Wednesday, February 06, 2008
There's a quote by Mother Theresa that says, "in order to understand poverty, you have to live with the poor." (it's not an exact quote, but it's something like that).
I met a man last Thursday who lives in his little black toyota pickup. Steve and I had some blankets and food from the Homeless Count we were helping with so we knocked on his little canopy window that dark snowy night. There were tarp curtains drawn on the canopy windows so when the truck began moving a bit, I took a nervous step back. No need to. He was a lovely man. He didn't need any food, but thought a blanket would be awfully nice. We gave him 3 because they were thin and we had extras. I went home to a big house in a lovely neighborhood, queen sized bed, hot bath.
...in order to understand poverty, you must live with the poor...
We met others that day who live in motel rooms and others in RV parks...not mobile homes, not "manufactured housing". RVs. The things you and I take camping one weekend a year and tell ourselves we're "roughing it". They had them all boarded up around the wheels. Steve says it helps keep the cold out. Really?
These are things that occupy my thoughts these days. I very much enjoyed our brief visit with the black pickup truck guy. He's a veteran. Lost 40 friends to violent deaths and saw orphans that he was trying to help bombed. Now he struggles keeping a job because he is dyslexic and has Post Traumatic Stress Disorder. His last manager pulled a gun on a co-worker, and even though it was a pellet gun and a sort of tasteless joke, it sent him reeling...flashbacks and all that. And I guess his two grand-daughters died in a house fire and when he was walking downtown there was a manequin in a window that looked like one of them and stuff like that makes it hard for him to cope too. He had a bed at a shelter once, but they put him with a roommate who was cutting himself and bleeding all over the place and that was making him have flashbacks and he decided he just couldn't stay around it. I wonder if his children out east know dad lives in a truck in the snow.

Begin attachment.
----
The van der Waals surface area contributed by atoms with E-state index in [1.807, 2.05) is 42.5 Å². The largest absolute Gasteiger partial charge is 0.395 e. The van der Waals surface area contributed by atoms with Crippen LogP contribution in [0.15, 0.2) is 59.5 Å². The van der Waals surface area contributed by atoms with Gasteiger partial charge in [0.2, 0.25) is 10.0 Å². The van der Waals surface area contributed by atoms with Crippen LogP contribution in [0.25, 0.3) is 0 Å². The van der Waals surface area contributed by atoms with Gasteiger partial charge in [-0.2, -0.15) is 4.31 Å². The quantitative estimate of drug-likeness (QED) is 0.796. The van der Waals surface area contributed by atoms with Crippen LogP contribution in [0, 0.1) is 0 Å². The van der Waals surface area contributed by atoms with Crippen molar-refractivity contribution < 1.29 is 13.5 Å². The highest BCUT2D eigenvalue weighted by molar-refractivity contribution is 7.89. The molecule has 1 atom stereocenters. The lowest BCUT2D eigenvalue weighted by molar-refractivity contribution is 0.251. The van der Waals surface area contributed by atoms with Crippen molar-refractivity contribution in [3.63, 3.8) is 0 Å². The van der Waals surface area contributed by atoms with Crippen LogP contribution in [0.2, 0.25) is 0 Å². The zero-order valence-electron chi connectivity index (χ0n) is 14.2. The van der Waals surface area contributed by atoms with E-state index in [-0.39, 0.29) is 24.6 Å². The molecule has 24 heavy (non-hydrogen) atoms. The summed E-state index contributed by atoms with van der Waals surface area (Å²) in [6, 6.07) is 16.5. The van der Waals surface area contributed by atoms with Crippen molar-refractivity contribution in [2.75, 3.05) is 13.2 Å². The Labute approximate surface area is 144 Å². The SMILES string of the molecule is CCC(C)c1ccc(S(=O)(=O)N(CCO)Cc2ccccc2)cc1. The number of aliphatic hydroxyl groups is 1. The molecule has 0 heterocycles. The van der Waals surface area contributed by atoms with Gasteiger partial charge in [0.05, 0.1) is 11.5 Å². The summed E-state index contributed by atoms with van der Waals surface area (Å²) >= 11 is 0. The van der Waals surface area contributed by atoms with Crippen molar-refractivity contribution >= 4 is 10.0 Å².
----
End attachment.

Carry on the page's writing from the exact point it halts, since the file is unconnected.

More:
What would it mean to live with the poor in affluent America? Would it be any harder or easier a choice than it was for Mother Teresa in Calcutta? We are such intelligent creatures, aren't we? We make really fantastic arguments about our money and lifestyles. "If I concentrate on my business and building my empire then I can retire early and then I'll have the money to help the poor and can be so much more effective than if I lived with them now." It's such a safe argument. Don't get me wrong, that's the argument I use. But then, Steve's argument is so much more logical. We were in the RV park and I looked around and asked, "can you imagine living like this?" He paused for a minute and said, "I think so. Think about it. You could sell your house and buy one of these babies outright. You'd still have your job, but no mortgage and so you'd have money to help the poor. But the poor wouldn't be someone you had to go looking for...they would be the next door neighbor that you love." Shoots a hole in my intelligence (chuckle). And what keeps digging at my gut is the fact that Jesus' way was closer to Steve's than mine. Really...go look. Read Matthew. He lived just like the poor, not knowing where he would sleep or where his meals would come from next. He was homeless, penniless, but not sorrowfully penniless. He was poor on PURPOSE. huh. makes ya think doesn't it? He was poor for the purpose of initiating a new era, a new kingship, a new paradigm. His purpose was to introduce us to a new kingdom that doesn't rise and fall on a dollar sign, but on love.
A kingdom whose currency is love.
Mother Teresa also said these things, and they encourage me.
"Do not think that love, in order to be genuine, has to be extraordinary. What we need is to love without getting tired."
"God doesn't require us to succeed; he only requires that you try."
"I want you to be concerned about your next door neighbor. Do you know your next door neighbor?"
I don't know if I have greatness in me, but I do know how to grab onto love for another like a bullmastiff who won't let go.
Sometimes I think I'll never be a success at anything I set my hand to, but I'll definitely be able to stand before my savior and say I tried.
My 75 year old neighbor loves corvettes and bowling. And if living with the poor in an RV park is too much of a stretch for me today, then I guess at least for now I can bowl. No (chuckle),that's not true...I can ask Bob to teach me to bowl. And maybe that's something. Maybe that's a little currency in a kingdom we haven't taken a hold of yet.
"I counsel you to buy from me gold refined in the fire, so you can become rich; and white clothes to wear, so you can cover your shameful nakedness; and salve to put on your eyes, so you can see." Revelation 3:18